This can also be a catch-22, because we do have plant codes that date back to the PGM. PGM XII:401 - 44 clearly demonstrates some, as does Dioscorides. (Harold Roth has an excellent page on herbal codes, here.) Nonetheless, some other instances are probably more literal. The sacrifice of a white mouse to Lucifer in the Verum is probably more literal. (I know
individuals - err, at least one, who has actually had their home invaded by white mice after beginning to work with the Verum.)
Well, you can always try both, not that doing so is always a great idea. The biggest problem I can see plant code wise is that some of the knowledge of the coding may just not have survived into the present. But that’s just a risk you take with old grimoires.
Also I now picture Lucifer as a python thanks to the white mouse sacrifice.
"These spirits do not always appear in the same form. This is because they meld themselves out of the secret matter, from all matter and for this reason, they need something to lend them a body in order to appear to us, and can take the shape and form that appeal to them.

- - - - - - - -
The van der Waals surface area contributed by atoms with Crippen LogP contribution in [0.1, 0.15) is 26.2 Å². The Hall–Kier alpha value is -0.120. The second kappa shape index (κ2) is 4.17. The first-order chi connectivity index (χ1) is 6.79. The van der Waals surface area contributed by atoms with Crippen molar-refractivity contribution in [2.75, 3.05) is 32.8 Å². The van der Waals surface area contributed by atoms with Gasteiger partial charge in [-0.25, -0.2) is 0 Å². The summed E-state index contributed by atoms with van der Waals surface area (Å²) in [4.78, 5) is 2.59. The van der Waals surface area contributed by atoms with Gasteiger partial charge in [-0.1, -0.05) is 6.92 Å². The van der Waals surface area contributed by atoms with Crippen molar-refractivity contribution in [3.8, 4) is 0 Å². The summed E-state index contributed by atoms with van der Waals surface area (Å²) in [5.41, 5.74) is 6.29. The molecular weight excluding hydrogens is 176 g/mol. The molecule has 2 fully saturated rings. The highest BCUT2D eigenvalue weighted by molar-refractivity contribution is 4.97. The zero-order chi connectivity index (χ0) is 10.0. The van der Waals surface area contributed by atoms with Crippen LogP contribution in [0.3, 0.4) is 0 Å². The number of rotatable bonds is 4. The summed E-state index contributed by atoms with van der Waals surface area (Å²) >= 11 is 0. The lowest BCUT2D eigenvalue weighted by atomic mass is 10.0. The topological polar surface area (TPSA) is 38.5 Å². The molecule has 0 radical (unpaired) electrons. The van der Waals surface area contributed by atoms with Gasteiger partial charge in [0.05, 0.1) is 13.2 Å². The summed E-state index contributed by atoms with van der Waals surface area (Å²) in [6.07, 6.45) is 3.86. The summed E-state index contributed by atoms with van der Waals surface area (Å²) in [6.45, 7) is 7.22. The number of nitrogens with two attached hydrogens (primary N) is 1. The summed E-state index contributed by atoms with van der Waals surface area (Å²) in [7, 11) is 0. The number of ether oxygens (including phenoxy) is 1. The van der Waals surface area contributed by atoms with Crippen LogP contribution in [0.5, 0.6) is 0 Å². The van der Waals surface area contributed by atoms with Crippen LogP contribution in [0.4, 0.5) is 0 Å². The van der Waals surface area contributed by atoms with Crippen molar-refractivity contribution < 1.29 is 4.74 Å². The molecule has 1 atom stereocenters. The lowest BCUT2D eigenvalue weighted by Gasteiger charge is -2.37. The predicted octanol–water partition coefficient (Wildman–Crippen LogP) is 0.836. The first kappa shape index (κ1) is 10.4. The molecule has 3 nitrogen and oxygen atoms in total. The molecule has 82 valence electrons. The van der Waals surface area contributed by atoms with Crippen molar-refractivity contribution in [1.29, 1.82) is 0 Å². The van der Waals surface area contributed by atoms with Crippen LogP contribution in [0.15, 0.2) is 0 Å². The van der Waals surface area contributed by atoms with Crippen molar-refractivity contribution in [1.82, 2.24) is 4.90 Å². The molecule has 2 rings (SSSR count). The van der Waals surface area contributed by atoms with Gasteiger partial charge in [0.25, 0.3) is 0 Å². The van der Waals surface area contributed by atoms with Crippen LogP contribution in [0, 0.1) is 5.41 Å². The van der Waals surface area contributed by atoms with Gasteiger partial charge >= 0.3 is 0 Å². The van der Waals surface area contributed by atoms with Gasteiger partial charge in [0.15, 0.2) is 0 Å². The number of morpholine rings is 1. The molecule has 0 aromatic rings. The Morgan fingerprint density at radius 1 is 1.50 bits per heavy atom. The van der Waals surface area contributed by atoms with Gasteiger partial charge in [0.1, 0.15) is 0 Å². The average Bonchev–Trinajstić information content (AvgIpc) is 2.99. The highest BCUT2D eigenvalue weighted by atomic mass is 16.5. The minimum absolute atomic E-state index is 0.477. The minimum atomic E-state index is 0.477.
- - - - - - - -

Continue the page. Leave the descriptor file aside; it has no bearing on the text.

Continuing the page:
Beware lest they frighten you.
Lucifer appears in the form of a handsome boy; when angry he appears reddish. Nonetheless, there is nothing monstrous about him.”
- Grimorium Verum (Joseph H. Peterson translation, p. 11)
When dancing around plant codes, I feel like we need to deal with both literal and metaphorical sacrifices. The plants and the blood play different roles. Blood invigorates certain types of spirits, it literally lends them the ‘substance’ that the Verum calls for, and this idea goes back at least to Homer (such as when Odysseus has to protect his blood offering from the swarms of dead souls with his iron blade - just ONE example, though). Additionally, plenty can also take invigoration from other substances we utilize during ritual, such as incenses of frankincense offered to ‘fiery’ spirits (like those of the Verum). In all cases, we can divine/ask the spirits what they want and should take that into consideration.
The risk of working with dusty old books and dusty old beings is that they might actually want you to approximate what they’re used to.
Some excellent points made!
I do think one issue with plant codes is that there is a danger of folks misunderstanding their use in order to make their work easier. “Oh, I’m not comfortable with killing cats….this is probably a plant code”. Haha.
I agree 100% that the spirit should be consulted directly to discover what it wishes. Very, very seldom in my experience do they prefer “alternatives”, as blood and death have a virtue that is particular and powerful. You can’t just throw another oil in your tank, and expect it to work like gasoline.
Of course, if you know someone with a black cat you can also get a vial of blood drawn every now and then (especially if they’re the sort of kind soul that takes their cat in to donate for animals undergoing surgery). Working with blood one can occasionally skirt the requirement of death.